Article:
We always recommend this one as the best newbie ghost hunter book. It’s clearly written and filled with good advice. We believe Mr. Newman’s real-life ghost hunting stories illustrate the best practices. He covers all the important things you need to know in your first year of ghost hunting. These topics include equipment, identifying a haunt, forming a group and collecting evidence.
“Picture Yourself Ghost Hunting,” by Christopher Balzano
If we had to use one book to teach new ghost hunters, this would be it. Essentially, it’s a text-book with 3 ghost hunts recorded on DVD. We like the color pictures and redundancy of information to help you learn faster. Mr. Balzano does a good job of covering all the ghostly topics for junior ghost hunters. The ghost hunts on the DVD are really boring; that’s because ghost hunting can be boring. You sit there for hours, waiting for one little flicker on your EMF meter. All new ghost hunters need to accept it.
“Chasing Graveyard Ghosts: Investigations of Haunted and Hallowed Ground,” by Melba Goodwyn
This is probably the most thorough book written about graveyard ghost hunting. We recommend it because the best training happens in graveyards. Ms. Goodwyn lists 20+ spirits you could meet, how to tell personality characteristics from tombstones, the different gravestones and tombs, and how to communicate with spirits in a cemetery. It’s also packed with her personal stories with these spirits.
“The Ghost Hunter’s Survival Guide,” by Michelle Belanger
Ms. Belanger is a well-known author of paranormal subjects. We think this is her finest work. This book focuses on protection techniques against psychic attacks and energy draining. It’s written with a mix of technical writing and narrative journalism. You will learn a lot of protection techniques from this book. We highly recommend it.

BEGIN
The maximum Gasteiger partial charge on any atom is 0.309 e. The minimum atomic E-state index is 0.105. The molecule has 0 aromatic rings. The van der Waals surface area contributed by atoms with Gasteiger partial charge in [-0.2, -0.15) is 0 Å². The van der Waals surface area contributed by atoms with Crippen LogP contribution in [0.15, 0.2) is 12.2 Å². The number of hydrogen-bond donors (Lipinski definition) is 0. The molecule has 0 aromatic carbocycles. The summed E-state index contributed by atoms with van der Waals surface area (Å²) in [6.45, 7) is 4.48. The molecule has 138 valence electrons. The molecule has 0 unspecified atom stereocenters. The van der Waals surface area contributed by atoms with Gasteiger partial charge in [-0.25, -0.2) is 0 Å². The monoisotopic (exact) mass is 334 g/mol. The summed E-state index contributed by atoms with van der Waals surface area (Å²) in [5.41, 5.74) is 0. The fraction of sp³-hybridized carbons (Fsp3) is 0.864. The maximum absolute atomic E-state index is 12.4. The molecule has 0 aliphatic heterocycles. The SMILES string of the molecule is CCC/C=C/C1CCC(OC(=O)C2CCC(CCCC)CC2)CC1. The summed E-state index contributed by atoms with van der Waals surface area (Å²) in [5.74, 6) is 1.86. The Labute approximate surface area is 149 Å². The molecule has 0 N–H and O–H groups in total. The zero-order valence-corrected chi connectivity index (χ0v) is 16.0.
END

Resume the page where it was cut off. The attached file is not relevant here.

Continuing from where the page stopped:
Any Ghost Book by Fiona Broome
Fiona Broome has written a series of ghost hunting books, “Fiona’s Ghost Hunting Guides.” If we could start over a pick a ghostly sensei, it would be Fiona. Her writing style is very simple and conversational, and she tells you when any of her ideas are open to debate. Anyway, Ms. Broome has written a few books and offers free advice on her website, www.ghosts101.com.
These are books by Fiona you should own:
- “Is Your House Haunted?”
- “Ghost Hunting in Haunted Cemeteries”
- “101 Ghost Hunting Questions – Answered”
- “Ley Lines – An Introduction for Ghost Hunters”
- “Ghosts – What They Are and What They Aren’t”
Okay, that brings us to the end of the list. There are still plenty of great books out there. We think the following lists of authors really know their ghostly shit and you should check them out:
- Jeff Belanger
- Troy Taylor
- Lloyd Auerbach
- Deonna Kelli Sayed
- Melissa Martin Ellis
Image sources: Amazon.com and chris_kennard123 @ PhotoBucket.com
Jacob ‘Jake’ Rice has always loved ghosts and scary stories. When he’s not being a tech nerd for work, he’s the gadget guy on the team. He hunts ghosts, spirits and other paranormal entities in Seattle and the Puget Sound area.